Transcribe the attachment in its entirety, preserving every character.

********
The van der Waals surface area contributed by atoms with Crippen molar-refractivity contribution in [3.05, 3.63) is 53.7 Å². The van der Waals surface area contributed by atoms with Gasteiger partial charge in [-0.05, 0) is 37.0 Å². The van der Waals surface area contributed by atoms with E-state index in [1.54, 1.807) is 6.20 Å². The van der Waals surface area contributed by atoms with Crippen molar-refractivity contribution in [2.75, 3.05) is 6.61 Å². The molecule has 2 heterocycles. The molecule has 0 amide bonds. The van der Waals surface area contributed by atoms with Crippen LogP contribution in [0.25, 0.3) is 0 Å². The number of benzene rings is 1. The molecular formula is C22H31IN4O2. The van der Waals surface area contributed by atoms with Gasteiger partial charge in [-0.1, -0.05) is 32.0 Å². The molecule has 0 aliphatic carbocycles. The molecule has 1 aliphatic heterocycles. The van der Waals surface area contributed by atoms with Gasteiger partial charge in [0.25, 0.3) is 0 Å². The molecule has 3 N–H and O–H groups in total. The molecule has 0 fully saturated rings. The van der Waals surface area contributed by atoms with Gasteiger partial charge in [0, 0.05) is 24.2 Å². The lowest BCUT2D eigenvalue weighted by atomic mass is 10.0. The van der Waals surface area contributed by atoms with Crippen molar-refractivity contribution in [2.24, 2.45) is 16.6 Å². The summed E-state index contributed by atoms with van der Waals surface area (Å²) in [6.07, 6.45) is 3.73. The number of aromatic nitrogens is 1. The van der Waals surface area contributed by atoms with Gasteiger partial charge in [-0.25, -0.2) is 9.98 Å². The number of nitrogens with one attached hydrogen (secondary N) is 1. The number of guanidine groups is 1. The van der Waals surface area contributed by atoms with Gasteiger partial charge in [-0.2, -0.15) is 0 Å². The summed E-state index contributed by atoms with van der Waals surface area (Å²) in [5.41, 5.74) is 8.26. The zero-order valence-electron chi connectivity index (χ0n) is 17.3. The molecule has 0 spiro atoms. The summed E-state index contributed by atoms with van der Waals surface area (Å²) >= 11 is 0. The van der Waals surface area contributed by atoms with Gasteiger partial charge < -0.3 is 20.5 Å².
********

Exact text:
The van der Waals surface area contributed by atoms with Crippen molar-refractivity contribution in [3.05, 3.63) is 53.7 Å². The van der Waals surface area contributed by atoms with Gasteiger partial charge in [-0.05, 0) is 37.0 Å². The van der Waals surface area contributed by atoms with E-state index in [1.54, 1.807) is 6.20 Å². The van der Waals surface area contributed by atoms with Crippen molar-refractivity contribution in [2.75, 3.05) is 6.61 Å². The molecule has 2 heterocycles. The molecule has 0 amide bonds. The van der Waals surface area contributed by atoms with Crippen LogP contribution in [0.25, 0.3) is 0 Å². The number of benzene rings is 1. The molecular formula is C22H31IN4O2. The van der Waals surface area contributed by atoms with Gasteiger partial charge in [-0.1, -0.05) is 32.0 Å². The molecule has 0 aliphatic carbocycles. The molecule has 1 aliphatic heterocycles. The van der Waals surface area contributed by atoms with Gasteiger partial charge in [0.25, 0.3) is 0 Å². The molecule has 3 N–H and O–H groups in total. The molecule has 0 fully saturated rings. The van der Waals surface area contributed by atoms with Gasteiger partial charge in [0, 0.05) is 24.2 Å². The lowest BCUT2D eigenvalue weighted by atomic mass is 10.0. The van der Waals surface area contributed by atoms with Crippen molar-refractivity contribution in [2.24, 2.45) is 16.6 Å². The summed E-state index contributed by atoms with van der Waals surface area (Å²) in [6.07, 6.45) is 3.73. The number of aromatic nitrogens is 1. The van der Waals surface area contributed by atoms with Gasteiger partial charge in [-0.25, -0.2) is 9.98 Å². The number of nitrogens with one attached hydrogen (secondary N) is 1. The number of guanidine groups is 1. The van der Waals surface area contributed by atoms with Gasteiger partial charge in [-0.2, -0.15) is 0 Å². The summed E-state index contributed by atoms with van der Waals surface area (Å²) in [5.41, 5.74) is 8.26. The zero-order valence-electron chi connectivity index (χ0n) is 17.3. The molecule has 0 spiro atoms. The summed E-state index contributed by atoms with van der Waals surface area (Å²) >= 11 is 0. The van der Waals surface area contributed by atoms with Gasteiger partial charge < -0.3 is 20.5 Å².